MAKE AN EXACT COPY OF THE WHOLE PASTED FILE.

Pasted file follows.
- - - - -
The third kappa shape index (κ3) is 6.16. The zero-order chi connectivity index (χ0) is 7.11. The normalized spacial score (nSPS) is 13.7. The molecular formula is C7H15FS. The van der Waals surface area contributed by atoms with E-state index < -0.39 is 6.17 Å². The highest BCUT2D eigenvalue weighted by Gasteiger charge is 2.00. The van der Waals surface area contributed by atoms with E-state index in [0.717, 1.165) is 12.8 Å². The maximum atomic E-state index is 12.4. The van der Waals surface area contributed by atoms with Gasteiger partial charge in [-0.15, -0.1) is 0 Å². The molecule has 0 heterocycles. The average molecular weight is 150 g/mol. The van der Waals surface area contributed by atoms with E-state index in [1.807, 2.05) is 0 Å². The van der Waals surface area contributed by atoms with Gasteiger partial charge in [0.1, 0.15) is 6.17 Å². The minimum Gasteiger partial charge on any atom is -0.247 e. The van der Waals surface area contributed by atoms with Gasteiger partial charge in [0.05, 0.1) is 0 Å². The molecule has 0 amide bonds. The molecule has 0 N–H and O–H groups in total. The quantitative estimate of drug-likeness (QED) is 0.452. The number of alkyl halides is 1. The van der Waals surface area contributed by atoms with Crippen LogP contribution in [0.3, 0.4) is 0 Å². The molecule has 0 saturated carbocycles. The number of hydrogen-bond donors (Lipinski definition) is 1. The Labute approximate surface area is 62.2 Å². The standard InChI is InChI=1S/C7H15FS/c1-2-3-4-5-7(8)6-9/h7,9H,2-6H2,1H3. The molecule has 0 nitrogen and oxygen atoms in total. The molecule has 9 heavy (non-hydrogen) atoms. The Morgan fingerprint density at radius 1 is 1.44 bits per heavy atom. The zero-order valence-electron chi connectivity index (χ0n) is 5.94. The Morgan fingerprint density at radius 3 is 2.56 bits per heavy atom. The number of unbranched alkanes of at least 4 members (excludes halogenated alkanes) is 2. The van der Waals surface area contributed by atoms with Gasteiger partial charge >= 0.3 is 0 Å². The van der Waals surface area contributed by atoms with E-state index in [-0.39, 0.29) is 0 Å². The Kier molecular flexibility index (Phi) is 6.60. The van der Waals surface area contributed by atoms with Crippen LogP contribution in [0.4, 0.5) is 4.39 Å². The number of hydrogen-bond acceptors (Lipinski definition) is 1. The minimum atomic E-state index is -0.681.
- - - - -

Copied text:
The third kappa shape index (κ3) is 6.16. The zero-order chi connectivity index (χ0) is 7.11. The normalized spacial score (nSPS) is 13.7. The molecular formula is C7H15FS. The van der Waals surface area contributed by atoms with E-state index < -0.39 is 6.17 Å². The highest BCUT2D eigenvalue weighted by Gasteiger charge is 2.00. The van der Waals surface area contributed by atoms with E-state index in [0.717, 1.165) is 12.8 Å². The maximum atomic E-state index is 12.4. The van der Waals surface area contributed by atoms with Gasteiger partial charge in [-0.15, -0.1) is 0 Å². The molecule has 0 heterocycles. The average molecular weight is 150 g/mol. The van der Waals surface area contributed by atoms with E-state index in [1.807, 2.05) is 0 Å². The van der Waals surface area contributed by atoms with Gasteiger partial charge in [0.1, 0.15) is 6.17 Å². The minimum Gasteiger partial charge on any atom is -0.247 e. The van der Waals surface area contributed by atoms with Gasteiger partial charge in [0.05, 0.1) is 0 Å². The molecule has 0 amide bonds. The molecule has 0 N–H and O–H groups in total. The quantitative estimate of drug-likeness (QED) is 0.452. The number of alkyl halides is 1. The van der Waals surface area contributed by atoms with Crippen LogP contribution in [0.3, 0.4) is 0 Å². The molecule has 0 saturated carbocycles. The number of hydrogen-bond donors (Lipinski definition) is 1. The Labute approximate surface area is 62.2 Å². The standard InChI is InChI=1S/C7H15FS/c1-2-3-4-5-7(8)6-9/h7,9H,2-6H2,1H3. The molecule has 0 nitrogen and oxygen atoms in total. The molecule has 9 heavy (non-hydrogen) atoms. The Morgan fingerprint density at radius 1 is 1.44 bits per heavy atom. The zero-order valence-electron chi connectivity index (χ0n) is 5.94. The Morgan fingerprint density at radius 3 is 2.56 bits per heavy atom. The number of unbranched alkanes of at least 4 members (excludes halogenated alkanes) is 2. The van der Waals surface area contributed by atoms with Gasteiger partial charge >= 0.3 is 0 Å². The van der Waals surface area contributed by atoms with E-state index in [-0.39, 0.29) is 0 Å². The Kier molecular flexibility index (Phi) is 6.60. The van der Waals surface area contributed by atoms with Crippen LogP contribution in [0.4, 0.5) is 4.39 Å². The number of hydrogen-bond acceptors (Lipinski definition) is 1. The minimum atomic E-state index is -0.681.